In a second example, a different method of making the capsules will be specified, and the gas-producing substance will be present in the capsule walls and not in the capsular core material. The capsules so produced by this second example can be 'made with strong walls that will contain large liquid droplets, large enough to be seen by the unaided eye, without collapse due to structural frailty. In the second. method, 25 parts, by weight, of chlorinated diphenyl having a specific gravity of 1.3784388 is dispersed in 660 parts, by Weight, of a 1%, by weight, aqueous solution of pigskin gelatin having its iso-electric point at pH 8, and the dispersion is then raised, if necessary, to pH 9. The size of the dispersion drops of core material solution can be controlled by dropping such solution, drop by drop, from a stop-cock-controlled burette having its end in close proximity to the blades of a stirrer. The velocity of the blades may be adjusted in conjunction with adjustment of the stopcock to obtain the desired drop size, the average diameter of which may be as large as 500 microns, which is one-half millimeter or as little as several microns in diameter. To this dispersion is added 50 parts, by weight, of a 2%, by weight, aqueous solution of polyethylenemaleic anhydride copolymer having a molecular weight of about 1,000- 2,000, as, determined by testing a 1%, by weight, solution of it in dimethyl formamide at 25 degrees centigrade, by the Ostwald (Method B) viscosity test procedure, the solution having previously been adjusted to pH 9 by the addition of a 20%, by weight, aqueous solution of sodium hydroxide. The pH of the agitated emulsion is lowered to 4.8 by addition of a aqueous solution of acetic acid. This lowering of the pH induces coacervation of the colloid molecules into a liquid phase which deposits about the dispersed droplets of chlorinated diphenyl to form a thin liquid capsular first wall, the deposition stopping at a thickness of about 5 microns. At this point, the mixture of colloid material and water is enriched with more colloid material by the addition of 25 parts, by weight, of a 2% aqueous solution of polyethylenemaleic anhydride copolymer having a molecular weight of about 60,000 to 90,000 as determined by the Ostwald viscosity method mentioned before. This enriched reaction mixture is quickly brought to pH 5.5 with the mentioned by weight, aqueous solution of sodium hydroxide. Then 3 parts, by weight, of compound (I) is dispersed in the adjusted enriched reaction mixture. The pH of the reaction mixture is then slowly brought to 4.6 by the addition of a. 15%, by weight, aqueous solution of acetic acid, whereupon a second coacervation, involving the newly-introduced colloid material, is induced, which new coacervate, and the dispersed particles of compound (I) carried with the colloid by entrainment, are deposited on the first-formed walls of the capsules as a second liquid wall. The formed capsules have the walls made solid and rigid by lowering the temperature of the reaction mixture and capsular contents to 50 degrees Fahrenheit. The, now, solid-walled capsules may. be hardened by the same method specified in the first example. These extra-strong-walled capsules may be recovered from the residual water in the manners suggested in Example 1.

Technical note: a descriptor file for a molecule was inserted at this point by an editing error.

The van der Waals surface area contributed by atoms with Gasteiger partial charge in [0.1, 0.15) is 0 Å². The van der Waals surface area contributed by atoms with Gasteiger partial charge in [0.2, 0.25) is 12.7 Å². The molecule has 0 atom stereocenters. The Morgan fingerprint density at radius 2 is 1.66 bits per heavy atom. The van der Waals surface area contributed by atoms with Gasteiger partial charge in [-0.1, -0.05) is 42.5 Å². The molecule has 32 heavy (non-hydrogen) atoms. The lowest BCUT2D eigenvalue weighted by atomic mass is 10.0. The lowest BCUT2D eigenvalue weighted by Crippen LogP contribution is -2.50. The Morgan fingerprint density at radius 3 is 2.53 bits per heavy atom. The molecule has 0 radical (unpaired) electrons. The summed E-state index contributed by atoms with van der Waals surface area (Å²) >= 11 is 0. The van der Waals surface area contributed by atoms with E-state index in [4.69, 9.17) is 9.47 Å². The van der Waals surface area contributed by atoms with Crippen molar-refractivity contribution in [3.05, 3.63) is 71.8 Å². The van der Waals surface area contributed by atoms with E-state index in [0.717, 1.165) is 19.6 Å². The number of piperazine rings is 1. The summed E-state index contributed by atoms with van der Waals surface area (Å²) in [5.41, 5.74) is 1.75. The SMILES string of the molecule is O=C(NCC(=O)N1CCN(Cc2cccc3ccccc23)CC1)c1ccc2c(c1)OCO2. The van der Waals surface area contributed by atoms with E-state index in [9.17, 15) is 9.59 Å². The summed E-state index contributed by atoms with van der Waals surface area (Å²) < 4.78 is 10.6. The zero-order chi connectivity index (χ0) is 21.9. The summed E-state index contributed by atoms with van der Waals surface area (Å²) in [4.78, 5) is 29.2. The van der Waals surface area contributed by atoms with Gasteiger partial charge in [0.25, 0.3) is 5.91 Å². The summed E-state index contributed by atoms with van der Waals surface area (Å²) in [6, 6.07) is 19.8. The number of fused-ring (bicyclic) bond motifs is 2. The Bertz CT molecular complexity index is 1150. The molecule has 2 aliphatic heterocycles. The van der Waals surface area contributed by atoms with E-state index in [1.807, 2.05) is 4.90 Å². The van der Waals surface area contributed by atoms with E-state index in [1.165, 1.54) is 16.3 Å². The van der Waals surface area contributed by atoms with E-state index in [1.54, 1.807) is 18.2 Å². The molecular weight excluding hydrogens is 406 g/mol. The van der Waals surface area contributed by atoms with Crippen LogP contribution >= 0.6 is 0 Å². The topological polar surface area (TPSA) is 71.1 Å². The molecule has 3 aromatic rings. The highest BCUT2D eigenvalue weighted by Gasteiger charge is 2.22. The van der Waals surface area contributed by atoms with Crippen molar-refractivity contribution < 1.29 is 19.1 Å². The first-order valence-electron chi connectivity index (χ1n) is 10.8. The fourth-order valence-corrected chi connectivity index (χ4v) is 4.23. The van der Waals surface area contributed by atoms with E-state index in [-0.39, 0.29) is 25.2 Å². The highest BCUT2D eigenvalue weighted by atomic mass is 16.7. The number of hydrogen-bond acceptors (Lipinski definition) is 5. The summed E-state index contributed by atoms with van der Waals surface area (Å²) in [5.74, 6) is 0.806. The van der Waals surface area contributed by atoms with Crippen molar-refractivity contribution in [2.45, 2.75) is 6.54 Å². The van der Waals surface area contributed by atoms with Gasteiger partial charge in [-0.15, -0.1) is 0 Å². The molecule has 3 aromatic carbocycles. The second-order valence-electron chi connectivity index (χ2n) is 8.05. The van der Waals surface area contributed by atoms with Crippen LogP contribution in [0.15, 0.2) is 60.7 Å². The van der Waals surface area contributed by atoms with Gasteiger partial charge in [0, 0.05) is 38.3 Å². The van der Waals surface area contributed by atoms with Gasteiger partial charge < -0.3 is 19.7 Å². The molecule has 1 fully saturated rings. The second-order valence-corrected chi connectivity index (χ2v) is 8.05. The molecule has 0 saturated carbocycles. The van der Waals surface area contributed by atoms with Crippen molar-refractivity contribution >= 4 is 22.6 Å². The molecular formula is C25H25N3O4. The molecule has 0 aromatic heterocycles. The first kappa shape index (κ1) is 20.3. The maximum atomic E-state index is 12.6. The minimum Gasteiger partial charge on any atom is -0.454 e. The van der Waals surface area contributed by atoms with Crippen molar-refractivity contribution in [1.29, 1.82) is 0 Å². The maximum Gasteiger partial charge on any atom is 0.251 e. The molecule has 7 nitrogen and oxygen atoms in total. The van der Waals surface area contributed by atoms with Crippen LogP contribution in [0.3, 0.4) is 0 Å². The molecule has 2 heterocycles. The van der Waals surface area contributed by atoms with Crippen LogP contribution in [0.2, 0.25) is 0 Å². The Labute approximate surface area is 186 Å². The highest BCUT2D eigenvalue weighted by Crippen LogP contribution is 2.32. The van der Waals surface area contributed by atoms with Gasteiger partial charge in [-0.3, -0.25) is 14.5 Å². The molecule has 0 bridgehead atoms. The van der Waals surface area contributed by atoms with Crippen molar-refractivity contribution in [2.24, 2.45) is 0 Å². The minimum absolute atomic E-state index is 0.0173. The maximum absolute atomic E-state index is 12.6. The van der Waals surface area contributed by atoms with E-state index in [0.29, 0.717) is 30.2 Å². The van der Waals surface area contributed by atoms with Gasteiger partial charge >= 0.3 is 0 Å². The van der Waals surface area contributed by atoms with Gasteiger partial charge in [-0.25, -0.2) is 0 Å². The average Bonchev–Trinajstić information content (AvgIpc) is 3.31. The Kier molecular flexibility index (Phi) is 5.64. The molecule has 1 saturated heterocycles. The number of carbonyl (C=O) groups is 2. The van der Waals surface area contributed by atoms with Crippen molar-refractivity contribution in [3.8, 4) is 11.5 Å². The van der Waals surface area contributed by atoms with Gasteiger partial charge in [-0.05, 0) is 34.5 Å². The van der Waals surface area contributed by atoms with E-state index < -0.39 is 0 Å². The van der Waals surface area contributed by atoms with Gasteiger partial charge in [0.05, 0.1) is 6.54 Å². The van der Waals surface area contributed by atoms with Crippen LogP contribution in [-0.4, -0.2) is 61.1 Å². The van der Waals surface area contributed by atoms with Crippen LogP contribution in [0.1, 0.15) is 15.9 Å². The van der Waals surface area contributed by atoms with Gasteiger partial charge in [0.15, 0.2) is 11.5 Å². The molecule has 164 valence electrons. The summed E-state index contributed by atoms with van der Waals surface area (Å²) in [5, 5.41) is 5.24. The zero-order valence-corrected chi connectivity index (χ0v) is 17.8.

The third example consists of a method for producing capsules having the gas-producing substance in both the core material of the capsules and the walls of the capsules, and these gas-producing substances may be of one kind in the capsular core material and of another kind in the capsule walls. Either the method of Example 1 or the method of Example 2 may be modified to obtain this result. In the event it is desired to have a gasproducing substance in the core material different from that in the wall material, Compounds (1) and (II) will be considered. stipulating that Compound (I) has been dispersed in the chlorinated diphenyl, which is thereafter dispersed in the aqueous medium, followed by the additions of the gelatin sol and the gum arabic sol, as set forth in Example 1, and that coacervation has been induced, then, just after the coacervate has started to deposit on the chlorinated diphenyl droplets containing Compound (I), and before coacervate deposit has ceased, there is added and stirred in Compound (II); the total of Compounds (I) and (II) together should not exceed more than about 15 by weight, of the core material to prevent possible interference with the coacervate deposition.